This paper addresses the mechanisms needed to coordinate vertically and horizontally disaggregated actors in electricity distribution systems. The mechanisms designed to coordinate planning, investments, and operations in the electric power sector were designed with minimal participation from either the demand side of the market or distributed energy resources (DERs) connected at distribution voltages. The emergence of DERs is now animating consumers and massively expanding the number of potential investors and participants in the provision of electricity services. We highlight how price signals-the primary mechanism for coordinating investments and operations at the transmission level-do not adequately coordinate investments in and operations of DERs with network infrastructure. We discuss the role of the distribution system operator in creating cost-reflective prices, and argue that the price signals governing transactions at the distribution level must increasingly internalize the cost of network externalities, revealing the marginal cost or benefit of an actor's decisions. Price signals considered include contractual relationships, organized procurement processes, market signals, and regulated retail tariffs. This paper is the second part of a two-part series on competition and coordination in rapidly evolving electricity distribution systems.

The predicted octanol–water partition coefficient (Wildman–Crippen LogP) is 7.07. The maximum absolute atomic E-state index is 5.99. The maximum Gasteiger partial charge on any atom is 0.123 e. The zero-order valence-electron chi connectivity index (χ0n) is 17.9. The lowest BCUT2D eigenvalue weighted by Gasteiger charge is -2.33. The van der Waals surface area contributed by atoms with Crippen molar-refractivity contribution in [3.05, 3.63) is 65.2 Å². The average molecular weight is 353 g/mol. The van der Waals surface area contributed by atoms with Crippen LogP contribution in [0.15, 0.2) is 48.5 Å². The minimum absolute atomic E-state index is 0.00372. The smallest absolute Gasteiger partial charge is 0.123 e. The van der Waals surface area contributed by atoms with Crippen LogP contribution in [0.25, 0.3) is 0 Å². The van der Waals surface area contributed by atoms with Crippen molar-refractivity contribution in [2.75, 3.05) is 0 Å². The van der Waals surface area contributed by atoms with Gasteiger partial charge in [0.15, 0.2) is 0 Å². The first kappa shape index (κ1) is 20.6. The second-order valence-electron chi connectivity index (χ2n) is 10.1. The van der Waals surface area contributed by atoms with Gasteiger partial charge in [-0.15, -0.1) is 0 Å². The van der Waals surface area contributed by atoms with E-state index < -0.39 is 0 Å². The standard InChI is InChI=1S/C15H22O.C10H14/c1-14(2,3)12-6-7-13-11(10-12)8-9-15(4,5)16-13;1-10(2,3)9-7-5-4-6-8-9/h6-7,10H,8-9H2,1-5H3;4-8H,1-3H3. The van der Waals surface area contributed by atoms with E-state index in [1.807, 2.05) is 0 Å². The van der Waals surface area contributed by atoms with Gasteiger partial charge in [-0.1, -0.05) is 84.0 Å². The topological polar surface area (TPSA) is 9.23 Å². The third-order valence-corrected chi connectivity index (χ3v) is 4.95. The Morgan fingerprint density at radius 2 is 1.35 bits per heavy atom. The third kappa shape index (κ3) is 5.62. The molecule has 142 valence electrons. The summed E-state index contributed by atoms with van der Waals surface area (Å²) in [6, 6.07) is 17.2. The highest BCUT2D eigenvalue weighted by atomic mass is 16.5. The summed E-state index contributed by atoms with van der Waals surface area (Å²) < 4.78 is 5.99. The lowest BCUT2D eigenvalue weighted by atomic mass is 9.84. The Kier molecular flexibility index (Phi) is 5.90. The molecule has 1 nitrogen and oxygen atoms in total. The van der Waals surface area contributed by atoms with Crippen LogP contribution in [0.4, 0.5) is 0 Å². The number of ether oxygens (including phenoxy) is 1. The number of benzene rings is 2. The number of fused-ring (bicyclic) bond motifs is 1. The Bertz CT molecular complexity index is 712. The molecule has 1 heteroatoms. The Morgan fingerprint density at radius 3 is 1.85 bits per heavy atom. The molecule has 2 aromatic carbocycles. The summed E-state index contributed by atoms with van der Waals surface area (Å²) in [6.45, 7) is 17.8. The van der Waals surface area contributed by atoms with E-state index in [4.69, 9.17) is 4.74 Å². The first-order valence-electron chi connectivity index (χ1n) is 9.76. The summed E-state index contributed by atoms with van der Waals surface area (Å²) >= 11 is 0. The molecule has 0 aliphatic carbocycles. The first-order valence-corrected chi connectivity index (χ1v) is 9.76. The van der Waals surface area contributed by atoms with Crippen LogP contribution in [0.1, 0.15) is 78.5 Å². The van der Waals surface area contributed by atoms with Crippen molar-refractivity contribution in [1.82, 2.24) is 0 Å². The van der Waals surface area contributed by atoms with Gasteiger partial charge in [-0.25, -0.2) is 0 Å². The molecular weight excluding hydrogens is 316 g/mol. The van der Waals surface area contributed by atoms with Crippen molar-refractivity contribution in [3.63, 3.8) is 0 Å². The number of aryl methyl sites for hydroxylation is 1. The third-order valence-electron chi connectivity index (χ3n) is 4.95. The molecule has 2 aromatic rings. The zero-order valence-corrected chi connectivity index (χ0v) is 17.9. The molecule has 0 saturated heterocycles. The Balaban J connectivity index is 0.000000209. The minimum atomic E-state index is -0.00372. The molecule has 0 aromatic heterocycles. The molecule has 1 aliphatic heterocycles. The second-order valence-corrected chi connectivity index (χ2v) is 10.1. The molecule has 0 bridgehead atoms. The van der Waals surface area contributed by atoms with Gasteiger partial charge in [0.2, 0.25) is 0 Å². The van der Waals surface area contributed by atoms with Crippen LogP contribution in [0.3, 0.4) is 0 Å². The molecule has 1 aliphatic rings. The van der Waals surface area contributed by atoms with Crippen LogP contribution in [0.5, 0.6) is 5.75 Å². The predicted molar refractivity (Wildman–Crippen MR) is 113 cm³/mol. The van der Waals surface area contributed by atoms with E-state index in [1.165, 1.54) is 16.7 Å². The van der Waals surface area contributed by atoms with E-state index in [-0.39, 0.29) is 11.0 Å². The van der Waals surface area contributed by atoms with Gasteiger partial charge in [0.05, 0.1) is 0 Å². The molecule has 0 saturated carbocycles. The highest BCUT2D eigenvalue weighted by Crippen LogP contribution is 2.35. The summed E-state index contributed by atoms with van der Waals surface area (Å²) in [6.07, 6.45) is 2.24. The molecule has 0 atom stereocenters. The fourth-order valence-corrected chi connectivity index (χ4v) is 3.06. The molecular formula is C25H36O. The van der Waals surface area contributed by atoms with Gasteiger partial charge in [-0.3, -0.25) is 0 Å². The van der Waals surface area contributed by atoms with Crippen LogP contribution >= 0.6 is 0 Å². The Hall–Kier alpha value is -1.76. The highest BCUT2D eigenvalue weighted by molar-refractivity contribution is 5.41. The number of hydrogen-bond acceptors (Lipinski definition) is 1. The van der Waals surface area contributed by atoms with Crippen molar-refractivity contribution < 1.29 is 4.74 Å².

All Science Journal Classification (ASJC) codes
- Economics and Econometrics
- Distributed Energy Resources
- System Operation
- Vertical Integration